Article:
RIO DE JANEIRO — After 31 days, 63 games and 170 goals, this World Cup finally will be decided Sunday in the tournament’s most compelling matchup.
Over the last month, players have had their shoulders bitten and their backs broken. Unsung players such as Colombia’s James Rodriguez and Costa Rican goalkeeper Keylor Navas have stepped up, and hugely overrated teams — you know who you are, Portugal and Brazil — collapsed.
It has been a World Cup of farce and tragedy, drama and intrigue. How fitting, then, that the final should feature the World Cup’s best team versus the world’s best player. And both will be chasing more than just a title. They will also be playing for their place in history.
For Germany, the tournament’s best team, the final is an opportunity to erase two decades of frustration. The Germans, the only team to reach the semifinals in four consecutive World Cups, haven’t won a championship since 1990, the country’s longest title drought since World War II.
- 4 Mount Rainier High teens charged in alleged gang rape on field trip
- Examining if the Seahawks would be a good fit for Matt Forte
- Woman’s throat cut in South Lake Union assault; man arrested
- Manhole cover crashes into SUV's windshield, killing driver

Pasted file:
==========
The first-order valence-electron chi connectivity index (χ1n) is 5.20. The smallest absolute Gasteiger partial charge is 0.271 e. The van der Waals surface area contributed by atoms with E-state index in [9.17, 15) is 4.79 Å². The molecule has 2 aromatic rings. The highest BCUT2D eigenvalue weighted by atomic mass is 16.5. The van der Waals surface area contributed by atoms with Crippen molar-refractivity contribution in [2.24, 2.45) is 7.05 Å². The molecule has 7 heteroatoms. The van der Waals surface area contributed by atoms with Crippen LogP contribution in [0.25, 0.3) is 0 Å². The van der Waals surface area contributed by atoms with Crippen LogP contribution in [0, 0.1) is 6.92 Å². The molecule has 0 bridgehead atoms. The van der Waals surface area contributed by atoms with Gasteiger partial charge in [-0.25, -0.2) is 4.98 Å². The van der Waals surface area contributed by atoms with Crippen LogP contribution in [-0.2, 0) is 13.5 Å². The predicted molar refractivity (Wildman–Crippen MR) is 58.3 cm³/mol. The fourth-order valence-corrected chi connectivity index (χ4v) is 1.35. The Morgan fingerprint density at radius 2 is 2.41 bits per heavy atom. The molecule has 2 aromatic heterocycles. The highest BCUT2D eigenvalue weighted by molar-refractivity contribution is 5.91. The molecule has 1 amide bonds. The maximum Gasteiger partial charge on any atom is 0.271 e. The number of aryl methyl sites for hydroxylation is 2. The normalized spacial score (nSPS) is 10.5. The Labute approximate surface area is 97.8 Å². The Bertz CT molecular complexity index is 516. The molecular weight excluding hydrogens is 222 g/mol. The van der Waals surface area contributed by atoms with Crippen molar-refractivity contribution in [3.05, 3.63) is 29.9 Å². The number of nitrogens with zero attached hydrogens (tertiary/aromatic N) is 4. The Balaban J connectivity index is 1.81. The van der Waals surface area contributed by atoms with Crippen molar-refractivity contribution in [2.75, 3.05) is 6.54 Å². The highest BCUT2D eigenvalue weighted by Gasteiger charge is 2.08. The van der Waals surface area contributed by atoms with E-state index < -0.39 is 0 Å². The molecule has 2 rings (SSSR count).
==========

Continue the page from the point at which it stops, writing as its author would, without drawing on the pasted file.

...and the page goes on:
- How opera, QVC and his ‘Dirty Jobs’ gig prepared Mike Rowe for the Seattle stage
Most Read Stories
For Argentina’s Lionel Messi, the world’s best player, the final is a chance to fill in the only missing gap on an otherwise unparalleled résumé.
It’s the ultimate team versus the ultimate individual for soccer’s ultimate prize. And for both, a victory would also erase some painful history.
Germany has won a record 20 World Cup games since 2002, but none in a final. Sunday’s result, then, will go a long way toward deciding if this era in German soccer will be remembered as a dynasty or a disappointment.
The game is also a referendum on the decade-long remake of German soccer. Under former coach Jurgen Klinsmann and Klinsmann’s hand-picked successor, Joachim Loew, the German approach has changed from a plodding, physical one to a fast-paced attacking style.
And though that has made the German game more exciting to watch, it hasn’t paid off with any major trophies. Yet midfielder Bastian Schweinsteiger, one of Klinsmann’s first recruits, said the pressure of Germany’s failures doesn’t weigh heavily on this team.
“I don’t think that we have any pressure,” he said. “We have a lot of players who have played finals at the top level. We know how to deal with the situation.”
Then there’s the fact a victory would make Germany the first European team to win a World Cup in the Americas, which Loew said is not an insignificant milestone.
But Messi and Argentina have a chance to make history too. Less than a month past his 27th birthday, Messi has won six Spanish league titles, three Champions League titles and two club world championships. In 2012, he scored a record 91 goals in a calendar year. And he’s the best-paid player on the planet and the only man in history to win four consecutive world player-of-the-year awards.
But without a World Cup he’ll never be able to claim the one title he most desires: greatest player of all time.